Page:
The presenters, Philip J. Kinsler, Ph.D., ABPP, and Joan A. Turkus, MD, have worked for many years in observing/facilitating client’s growth through the provision of safe, healing, and bounded relationships. Dr. Kinsler’s recent book, Complex Psychological Trauma: The Centrality of Relationship provides an outline of client’s relational challenges over the three-stage trauma treatment model advocated by ISSTD and other authorities. As mentors of therapists, the authors have also noted and written on how therapists grow over time in their relational work with clients, and thereby in their own self-respect and competence. Dr. Turkus has described the arc of therapist growth as involving further education, careful professional practice, remaining up to date with relevant research, and self-reflection. In this day-long training event, the authors will present client relational challenges and therapist growth opportunities typically encountered in implementing complex psychological trauma and dissociation therapy. Experiential exercises of typical therapeutic choice points and therapist responses will be provided.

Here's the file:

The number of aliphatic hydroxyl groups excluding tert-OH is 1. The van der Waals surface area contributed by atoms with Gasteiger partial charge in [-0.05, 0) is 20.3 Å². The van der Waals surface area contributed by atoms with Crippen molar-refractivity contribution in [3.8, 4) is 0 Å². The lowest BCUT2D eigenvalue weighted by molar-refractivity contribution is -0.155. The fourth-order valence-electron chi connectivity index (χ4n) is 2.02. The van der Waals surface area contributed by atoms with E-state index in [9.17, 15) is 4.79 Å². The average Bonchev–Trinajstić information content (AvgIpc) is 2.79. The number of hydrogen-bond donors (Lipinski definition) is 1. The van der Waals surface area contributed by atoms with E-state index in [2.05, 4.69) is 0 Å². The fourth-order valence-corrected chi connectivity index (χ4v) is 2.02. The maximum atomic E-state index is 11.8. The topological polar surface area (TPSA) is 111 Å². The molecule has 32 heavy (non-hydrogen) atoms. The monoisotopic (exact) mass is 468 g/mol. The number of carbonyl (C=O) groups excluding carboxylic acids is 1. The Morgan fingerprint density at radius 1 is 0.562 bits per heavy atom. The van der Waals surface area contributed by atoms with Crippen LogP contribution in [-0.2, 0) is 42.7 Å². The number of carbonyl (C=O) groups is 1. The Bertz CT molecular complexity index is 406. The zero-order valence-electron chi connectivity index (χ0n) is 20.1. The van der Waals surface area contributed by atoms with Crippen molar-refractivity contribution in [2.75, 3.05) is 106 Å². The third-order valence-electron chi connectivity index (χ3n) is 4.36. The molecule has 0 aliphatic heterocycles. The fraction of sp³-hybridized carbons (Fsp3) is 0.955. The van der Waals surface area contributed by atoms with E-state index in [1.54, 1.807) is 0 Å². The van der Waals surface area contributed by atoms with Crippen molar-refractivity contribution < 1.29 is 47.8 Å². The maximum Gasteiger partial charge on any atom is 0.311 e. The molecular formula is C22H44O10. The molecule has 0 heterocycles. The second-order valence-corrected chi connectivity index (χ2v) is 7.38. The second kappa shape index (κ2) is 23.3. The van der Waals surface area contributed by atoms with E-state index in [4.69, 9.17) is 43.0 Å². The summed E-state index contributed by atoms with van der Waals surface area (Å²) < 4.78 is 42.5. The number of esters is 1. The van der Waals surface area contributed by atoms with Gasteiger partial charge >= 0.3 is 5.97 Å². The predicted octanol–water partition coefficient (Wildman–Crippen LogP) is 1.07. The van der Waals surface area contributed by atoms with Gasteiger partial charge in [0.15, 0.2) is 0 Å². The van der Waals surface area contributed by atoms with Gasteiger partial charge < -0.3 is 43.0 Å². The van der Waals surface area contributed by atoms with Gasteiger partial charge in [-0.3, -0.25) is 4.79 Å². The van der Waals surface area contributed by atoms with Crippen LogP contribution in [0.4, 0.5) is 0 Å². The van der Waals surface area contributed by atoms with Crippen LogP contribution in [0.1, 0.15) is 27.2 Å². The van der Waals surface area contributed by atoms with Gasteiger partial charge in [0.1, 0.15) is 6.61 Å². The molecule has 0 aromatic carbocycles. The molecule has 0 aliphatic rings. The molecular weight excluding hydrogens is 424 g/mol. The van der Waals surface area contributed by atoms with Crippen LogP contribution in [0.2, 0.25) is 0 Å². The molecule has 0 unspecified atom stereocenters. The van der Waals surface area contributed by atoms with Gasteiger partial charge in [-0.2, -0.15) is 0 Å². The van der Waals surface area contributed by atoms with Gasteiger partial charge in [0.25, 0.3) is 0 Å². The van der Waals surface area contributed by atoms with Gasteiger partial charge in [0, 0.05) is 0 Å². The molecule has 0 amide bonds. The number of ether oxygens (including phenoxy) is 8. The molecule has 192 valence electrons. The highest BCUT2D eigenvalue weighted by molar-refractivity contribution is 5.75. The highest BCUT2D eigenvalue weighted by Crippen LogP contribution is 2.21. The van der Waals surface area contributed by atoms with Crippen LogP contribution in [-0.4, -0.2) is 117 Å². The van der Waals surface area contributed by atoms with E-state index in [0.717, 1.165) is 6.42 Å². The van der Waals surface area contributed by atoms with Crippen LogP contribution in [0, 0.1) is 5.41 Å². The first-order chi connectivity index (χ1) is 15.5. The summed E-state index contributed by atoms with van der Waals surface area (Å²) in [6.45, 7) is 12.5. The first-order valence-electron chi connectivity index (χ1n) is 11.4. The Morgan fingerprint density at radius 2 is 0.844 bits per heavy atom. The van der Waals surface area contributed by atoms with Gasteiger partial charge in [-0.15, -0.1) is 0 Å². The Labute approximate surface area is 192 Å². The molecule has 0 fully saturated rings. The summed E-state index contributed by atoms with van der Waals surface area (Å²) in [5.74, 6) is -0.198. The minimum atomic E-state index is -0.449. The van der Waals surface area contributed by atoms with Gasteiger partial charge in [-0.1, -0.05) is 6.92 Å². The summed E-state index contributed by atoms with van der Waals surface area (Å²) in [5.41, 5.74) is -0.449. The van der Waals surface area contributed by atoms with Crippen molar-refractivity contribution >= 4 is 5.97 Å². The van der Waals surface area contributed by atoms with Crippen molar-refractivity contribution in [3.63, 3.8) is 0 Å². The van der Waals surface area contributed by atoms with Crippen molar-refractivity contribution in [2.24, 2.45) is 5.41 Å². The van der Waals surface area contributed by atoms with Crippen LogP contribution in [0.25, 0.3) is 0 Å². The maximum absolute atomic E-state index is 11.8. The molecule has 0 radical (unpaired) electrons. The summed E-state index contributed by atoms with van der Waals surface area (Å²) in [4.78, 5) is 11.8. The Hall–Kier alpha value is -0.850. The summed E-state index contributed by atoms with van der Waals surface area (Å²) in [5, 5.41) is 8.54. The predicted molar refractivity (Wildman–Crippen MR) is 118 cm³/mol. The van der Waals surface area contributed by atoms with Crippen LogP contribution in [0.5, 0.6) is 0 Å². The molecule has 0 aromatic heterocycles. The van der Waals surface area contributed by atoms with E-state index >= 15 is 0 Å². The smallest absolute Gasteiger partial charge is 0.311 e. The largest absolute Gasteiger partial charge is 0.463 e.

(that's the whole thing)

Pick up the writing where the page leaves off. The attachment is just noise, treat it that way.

P10 - EXTREME ABUSE: THE CRIME, THE VICTIMS, THE PERPETRATORS AND THE CLINICAL WORK
Presenters: Michael Salter, Ahad Sachs, and Lynette Danylcluk

Extreme abuse involves the deliberate, severe traumatization of victims, often in the context of organized abuse, criminal networks, cults and institutions. Although extreme abuse has been documented by clinicians for over thirty years, it remains a poorly understood and challenging area of clinical practice. This session will bring together three leading figures in the extreme abuse field.

The session will highlight the criminal  aspect of extreme abuse, and discuss the similarities and differences with other forms of trauma and dissociation. It will also examine very closely the process of devastation that extreme abuse has on both victims and perpetrators.

Victims and perpetrators both end up alienated from the rest of society, disbelieve their own humanity and feel unable to be understood or comforted by others. This dynamic, and others, present unique challenges to the therapeutic work.

Updated August 31, 2017

2018 Conference Supporter